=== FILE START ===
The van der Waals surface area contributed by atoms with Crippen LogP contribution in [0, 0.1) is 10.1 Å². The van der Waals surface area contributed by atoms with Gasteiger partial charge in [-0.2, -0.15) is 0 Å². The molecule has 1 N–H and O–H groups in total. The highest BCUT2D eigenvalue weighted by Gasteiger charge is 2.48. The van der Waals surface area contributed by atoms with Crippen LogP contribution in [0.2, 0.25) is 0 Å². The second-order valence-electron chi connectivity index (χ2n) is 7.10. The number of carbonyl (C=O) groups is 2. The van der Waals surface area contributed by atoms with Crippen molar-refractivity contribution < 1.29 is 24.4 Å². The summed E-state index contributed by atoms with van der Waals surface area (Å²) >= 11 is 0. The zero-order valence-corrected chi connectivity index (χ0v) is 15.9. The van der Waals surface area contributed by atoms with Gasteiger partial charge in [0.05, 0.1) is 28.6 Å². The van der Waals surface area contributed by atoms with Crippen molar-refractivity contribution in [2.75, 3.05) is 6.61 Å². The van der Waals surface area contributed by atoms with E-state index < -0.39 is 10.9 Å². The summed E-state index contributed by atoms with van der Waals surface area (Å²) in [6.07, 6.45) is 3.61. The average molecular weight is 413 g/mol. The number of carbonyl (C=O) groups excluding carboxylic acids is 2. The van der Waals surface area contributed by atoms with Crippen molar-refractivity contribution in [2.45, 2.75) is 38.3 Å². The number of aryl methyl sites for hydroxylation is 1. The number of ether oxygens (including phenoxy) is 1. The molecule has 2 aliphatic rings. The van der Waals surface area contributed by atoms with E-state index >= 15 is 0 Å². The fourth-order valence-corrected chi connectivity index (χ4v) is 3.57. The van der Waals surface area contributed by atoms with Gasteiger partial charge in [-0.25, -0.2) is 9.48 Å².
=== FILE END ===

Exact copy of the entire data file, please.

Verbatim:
The van der Waals surface area contributed by atoms with Crippen LogP contribution in [0, 0.1) is 10.1 Å². The van der Waals surface area contributed by atoms with Gasteiger partial charge in [-0.2, -0.15) is 0 Å². The molecule has 1 N–H and O–H groups in total. The highest BCUT2D eigenvalue weighted by Gasteiger charge is 2.48. The van der Waals surface area contributed by atoms with Crippen LogP contribution in [0.2, 0.25) is 0 Å². The second-order valence-electron chi connectivity index (χ2n) is 7.10. The number of carbonyl (C=O) groups is 2. The van der Waals surface area contributed by atoms with Crippen molar-refractivity contribution < 1.29 is 24.4 Å². The summed E-state index contributed by atoms with van der Waals surface area (Å²) >= 11 is 0. The zero-order valence-corrected chi connectivity index (χ0v) is 15.9. The van der Waals surface area contributed by atoms with Gasteiger partial charge in [0.05, 0.1) is 28.6 Å². The van der Waals surface area contributed by atoms with Crippen molar-refractivity contribution in [2.75, 3.05) is 6.61 Å². The van der Waals surface area contributed by atoms with E-state index < -0.39 is 10.9 Å². The summed E-state index contributed by atoms with van der Waals surface area (Å²) in [6.07, 6.45) is 3.61. The average molecular weight is 413 g/mol. The number of carbonyl (C=O) groups excluding carboxylic acids is 2. The van der Waals surface area contributed by atoms with Crippen molar-refractivity contribution in [2.45, 2.75) is 38.3 Å². The number of aryl methyl sites for hydroxylation is 1. The number of ether oxygens (including phenoxy) is 1. The molecule has 2 aliphatic rings. The van der Waals surface area contributed by atoms with E-state index >= 15 is 0 Å². The fourth-order valence-corrected chi connectivity index (χ4v) is 3.57. The van der Waals surface area contributed by atoms with Gasteiger partial charge in [-0.25, -0.2) is 9.48 Å².